Hedge fund founder indicted for FX fraud and manipulation


Neil Phillips, founder of hedge fund Glen Point Capital, has been charged with manipulating the foreign exchange market and committing fraud, according to the U.S. Department of Justice.

Phillips, 52, carried out a plan to “artificially manipulate” the exchange rate of the currency pair USD/ZAR (South African rand) to trigger a $20 million payout in the DOJ’s options contract on Sept. 1. was accused of press release Said.

He was arrested in Spain last week at the request of the United States.

In late October 2017, Philips purchased USD/ZAR digital options that expire on January 2, 2018. The option contract had a barrier his rate of 12.50 ZAR against USD and he had a notional amount of $20 million. If the ZAR exchange rate falls below his 12.50 by January 2, Phillips’ hedge fund will entitle him to a payment of $20 million.

Phillips was betting that the December elections in South Africa would trigger a rise in the ZAR against the USD. But even though the ZAR soared to his highest two-year high a week before Christmas after the election, he still needed to break through his 12.50 level to trigger a $20 million payout. I couldn’t. In a few days, the option expired.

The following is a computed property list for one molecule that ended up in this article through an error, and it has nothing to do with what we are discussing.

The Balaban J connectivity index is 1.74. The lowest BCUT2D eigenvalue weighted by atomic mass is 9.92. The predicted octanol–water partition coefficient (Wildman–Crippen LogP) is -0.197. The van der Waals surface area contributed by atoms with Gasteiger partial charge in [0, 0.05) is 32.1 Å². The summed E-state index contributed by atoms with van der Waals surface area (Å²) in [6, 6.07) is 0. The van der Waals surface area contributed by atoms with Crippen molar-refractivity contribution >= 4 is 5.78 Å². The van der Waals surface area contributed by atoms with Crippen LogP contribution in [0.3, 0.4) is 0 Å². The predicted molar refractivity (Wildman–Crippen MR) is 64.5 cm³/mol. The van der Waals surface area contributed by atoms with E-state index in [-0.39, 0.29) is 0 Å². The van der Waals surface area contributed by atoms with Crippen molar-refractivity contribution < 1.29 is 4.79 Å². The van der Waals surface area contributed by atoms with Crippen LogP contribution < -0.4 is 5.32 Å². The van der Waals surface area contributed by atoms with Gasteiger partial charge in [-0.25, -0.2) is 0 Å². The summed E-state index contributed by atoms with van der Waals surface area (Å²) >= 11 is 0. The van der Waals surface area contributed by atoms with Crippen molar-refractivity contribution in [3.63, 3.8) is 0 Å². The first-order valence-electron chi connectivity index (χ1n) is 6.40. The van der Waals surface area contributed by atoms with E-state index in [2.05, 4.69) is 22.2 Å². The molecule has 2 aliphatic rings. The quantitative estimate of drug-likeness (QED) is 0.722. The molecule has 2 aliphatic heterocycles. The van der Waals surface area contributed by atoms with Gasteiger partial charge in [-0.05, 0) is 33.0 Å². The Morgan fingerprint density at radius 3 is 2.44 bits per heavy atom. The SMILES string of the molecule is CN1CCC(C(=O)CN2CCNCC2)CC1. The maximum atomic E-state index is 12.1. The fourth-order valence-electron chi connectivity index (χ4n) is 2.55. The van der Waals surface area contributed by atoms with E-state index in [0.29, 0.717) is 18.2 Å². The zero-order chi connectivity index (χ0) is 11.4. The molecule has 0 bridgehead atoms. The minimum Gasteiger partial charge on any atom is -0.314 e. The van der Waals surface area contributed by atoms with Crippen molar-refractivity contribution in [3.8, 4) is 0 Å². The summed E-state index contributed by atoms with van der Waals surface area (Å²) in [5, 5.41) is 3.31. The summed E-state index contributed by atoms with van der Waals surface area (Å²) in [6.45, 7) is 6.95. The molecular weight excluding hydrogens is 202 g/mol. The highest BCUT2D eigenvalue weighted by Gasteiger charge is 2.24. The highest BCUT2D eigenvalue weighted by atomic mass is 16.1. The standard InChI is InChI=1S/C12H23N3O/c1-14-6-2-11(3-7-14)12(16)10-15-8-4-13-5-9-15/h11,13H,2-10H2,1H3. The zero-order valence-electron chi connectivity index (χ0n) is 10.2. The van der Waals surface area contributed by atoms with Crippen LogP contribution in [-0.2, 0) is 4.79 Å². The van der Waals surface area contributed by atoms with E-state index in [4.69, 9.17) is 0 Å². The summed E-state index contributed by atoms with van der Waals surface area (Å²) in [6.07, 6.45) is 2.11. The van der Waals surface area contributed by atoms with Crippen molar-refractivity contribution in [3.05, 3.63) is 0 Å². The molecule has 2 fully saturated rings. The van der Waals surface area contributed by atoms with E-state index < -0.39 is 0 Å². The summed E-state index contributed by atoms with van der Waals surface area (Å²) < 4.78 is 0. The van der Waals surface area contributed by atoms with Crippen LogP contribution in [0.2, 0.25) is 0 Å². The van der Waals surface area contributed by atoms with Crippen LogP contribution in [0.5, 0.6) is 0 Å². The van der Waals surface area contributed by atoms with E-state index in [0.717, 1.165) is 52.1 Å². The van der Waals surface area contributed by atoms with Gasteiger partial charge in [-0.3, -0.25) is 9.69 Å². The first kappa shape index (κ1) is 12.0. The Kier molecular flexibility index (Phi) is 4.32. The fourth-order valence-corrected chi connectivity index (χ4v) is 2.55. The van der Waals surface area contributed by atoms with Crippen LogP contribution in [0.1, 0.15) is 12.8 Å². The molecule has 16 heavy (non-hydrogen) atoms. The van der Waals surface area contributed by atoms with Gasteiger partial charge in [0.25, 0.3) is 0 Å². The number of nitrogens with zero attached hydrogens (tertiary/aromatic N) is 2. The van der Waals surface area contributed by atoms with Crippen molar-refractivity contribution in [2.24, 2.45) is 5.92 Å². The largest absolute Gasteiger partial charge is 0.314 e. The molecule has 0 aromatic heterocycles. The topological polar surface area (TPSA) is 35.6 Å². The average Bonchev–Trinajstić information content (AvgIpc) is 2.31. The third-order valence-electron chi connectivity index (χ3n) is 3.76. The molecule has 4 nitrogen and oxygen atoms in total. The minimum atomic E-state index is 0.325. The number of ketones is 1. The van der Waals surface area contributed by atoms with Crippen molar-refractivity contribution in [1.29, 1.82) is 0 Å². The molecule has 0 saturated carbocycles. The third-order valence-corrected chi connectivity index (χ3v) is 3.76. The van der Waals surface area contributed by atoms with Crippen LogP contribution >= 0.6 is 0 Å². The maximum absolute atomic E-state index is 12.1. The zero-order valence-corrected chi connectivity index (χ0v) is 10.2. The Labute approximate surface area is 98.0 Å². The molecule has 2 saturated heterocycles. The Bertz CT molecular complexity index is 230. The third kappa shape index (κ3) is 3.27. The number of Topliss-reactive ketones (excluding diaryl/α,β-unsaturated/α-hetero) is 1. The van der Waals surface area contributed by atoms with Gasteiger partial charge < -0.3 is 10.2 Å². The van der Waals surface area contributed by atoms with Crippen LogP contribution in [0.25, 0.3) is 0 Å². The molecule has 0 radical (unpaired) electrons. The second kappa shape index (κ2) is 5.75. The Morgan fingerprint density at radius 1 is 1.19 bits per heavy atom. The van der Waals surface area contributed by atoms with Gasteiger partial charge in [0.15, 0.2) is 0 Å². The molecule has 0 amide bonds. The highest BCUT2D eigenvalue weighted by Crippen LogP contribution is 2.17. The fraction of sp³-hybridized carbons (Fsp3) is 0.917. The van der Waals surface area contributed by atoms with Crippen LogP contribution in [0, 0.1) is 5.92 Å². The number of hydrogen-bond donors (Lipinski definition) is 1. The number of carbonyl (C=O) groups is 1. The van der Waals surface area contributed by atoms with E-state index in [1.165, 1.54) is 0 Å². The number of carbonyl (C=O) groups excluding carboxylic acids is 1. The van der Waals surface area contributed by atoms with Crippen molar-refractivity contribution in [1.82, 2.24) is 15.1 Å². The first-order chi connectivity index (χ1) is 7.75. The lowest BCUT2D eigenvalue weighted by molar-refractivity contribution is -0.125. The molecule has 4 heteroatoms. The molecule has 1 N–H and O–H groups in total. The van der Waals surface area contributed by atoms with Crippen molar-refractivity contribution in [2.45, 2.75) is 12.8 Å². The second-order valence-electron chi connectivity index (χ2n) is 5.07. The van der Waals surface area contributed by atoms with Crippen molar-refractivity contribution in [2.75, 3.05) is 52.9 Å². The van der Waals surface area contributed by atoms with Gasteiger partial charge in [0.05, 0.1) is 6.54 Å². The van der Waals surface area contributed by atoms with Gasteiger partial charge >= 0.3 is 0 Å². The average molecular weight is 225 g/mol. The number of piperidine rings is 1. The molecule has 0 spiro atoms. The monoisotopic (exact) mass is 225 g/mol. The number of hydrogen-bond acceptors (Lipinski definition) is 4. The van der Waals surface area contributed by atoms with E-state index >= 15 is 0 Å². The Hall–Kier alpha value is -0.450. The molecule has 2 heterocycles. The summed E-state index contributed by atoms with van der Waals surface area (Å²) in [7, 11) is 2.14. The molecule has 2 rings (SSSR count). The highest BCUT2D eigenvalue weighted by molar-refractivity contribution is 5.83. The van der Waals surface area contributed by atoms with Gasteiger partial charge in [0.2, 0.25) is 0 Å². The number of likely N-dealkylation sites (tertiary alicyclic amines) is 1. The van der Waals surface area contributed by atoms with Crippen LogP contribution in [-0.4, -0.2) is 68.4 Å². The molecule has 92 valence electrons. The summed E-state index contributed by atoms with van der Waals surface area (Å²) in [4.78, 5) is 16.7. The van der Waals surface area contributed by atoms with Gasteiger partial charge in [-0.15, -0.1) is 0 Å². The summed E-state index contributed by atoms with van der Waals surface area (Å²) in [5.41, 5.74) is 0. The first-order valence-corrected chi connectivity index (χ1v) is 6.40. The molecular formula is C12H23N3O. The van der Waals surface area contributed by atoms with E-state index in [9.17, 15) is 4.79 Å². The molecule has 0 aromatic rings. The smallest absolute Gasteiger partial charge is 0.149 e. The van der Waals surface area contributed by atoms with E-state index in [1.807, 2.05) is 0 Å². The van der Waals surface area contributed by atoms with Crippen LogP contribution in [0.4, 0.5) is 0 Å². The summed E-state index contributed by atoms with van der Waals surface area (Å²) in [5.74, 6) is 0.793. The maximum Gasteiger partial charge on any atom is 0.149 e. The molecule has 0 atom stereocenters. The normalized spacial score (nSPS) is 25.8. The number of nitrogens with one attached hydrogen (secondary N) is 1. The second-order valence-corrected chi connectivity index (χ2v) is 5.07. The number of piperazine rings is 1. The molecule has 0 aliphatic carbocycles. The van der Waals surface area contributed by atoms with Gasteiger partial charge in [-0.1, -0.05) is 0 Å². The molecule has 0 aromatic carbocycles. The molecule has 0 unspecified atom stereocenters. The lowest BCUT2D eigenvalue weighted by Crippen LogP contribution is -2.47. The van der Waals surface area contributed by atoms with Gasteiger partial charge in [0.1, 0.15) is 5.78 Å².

Late on Christmas night, Phillips instructed employees of Nomura Holdings in Singapore to sell a large amount of USD in exchange for ZAR, with the aim of pushing the USD/ZAR exchange rate below 12.50.

Then, $725 million worth of US dollars was sold in exchange for ZAR, dropping the rate below 12.50 and allowing Phillips to claim $20 million. Glen Point is said to have made about $16 million in options trading.

Soros Fund Management, the investment firm of billionaire George Soros, reportedly made about $4 million in profit through the deal. bloombergPhillips oversaw Soros funds through managed accounts.

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Phillips, from England, has been charged with conspiracy to commit merchandise fraud, carries a maximum sentence of five years’ imprisonment, and a sentence of one count, under Sections 7, 9(1) and 13(a)(5) of the United States Code. is sentenced to a maximum of 10 years in prison.

He has also been charged with wire fraud and conspiracy to commit wire fraud, both of which carry up to 20 years in prison.

In an interview with Bloomberg, economist Rosa Abrantes-Metz, co-head of The Brattle Group’s antitrust division, said this kind of fraud happens “more often than we’d like.” I pointed out that it tends to happen.

In its defense, Phillips could argue that he was not trading illegally, only offensive trading. “It is very difficult to prove that market manipulation is very difficult,” Abrantes-Metz said.

In a release, FBI Deputy Director Michael J. Driscoll said the FBI is “determined to eradicate” these types of fraud from the marketplace to ensure a level playing field. .

“As shown today, the FBI seeks to find fraudsters anywhere in the world and bring them back to the United States to face the consequences of their actions in the federal criminal justice system,” he said. I got

Naveen Aslapury

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Naveen Athrappully is a news reporter covering business and world events for The Epoch Times.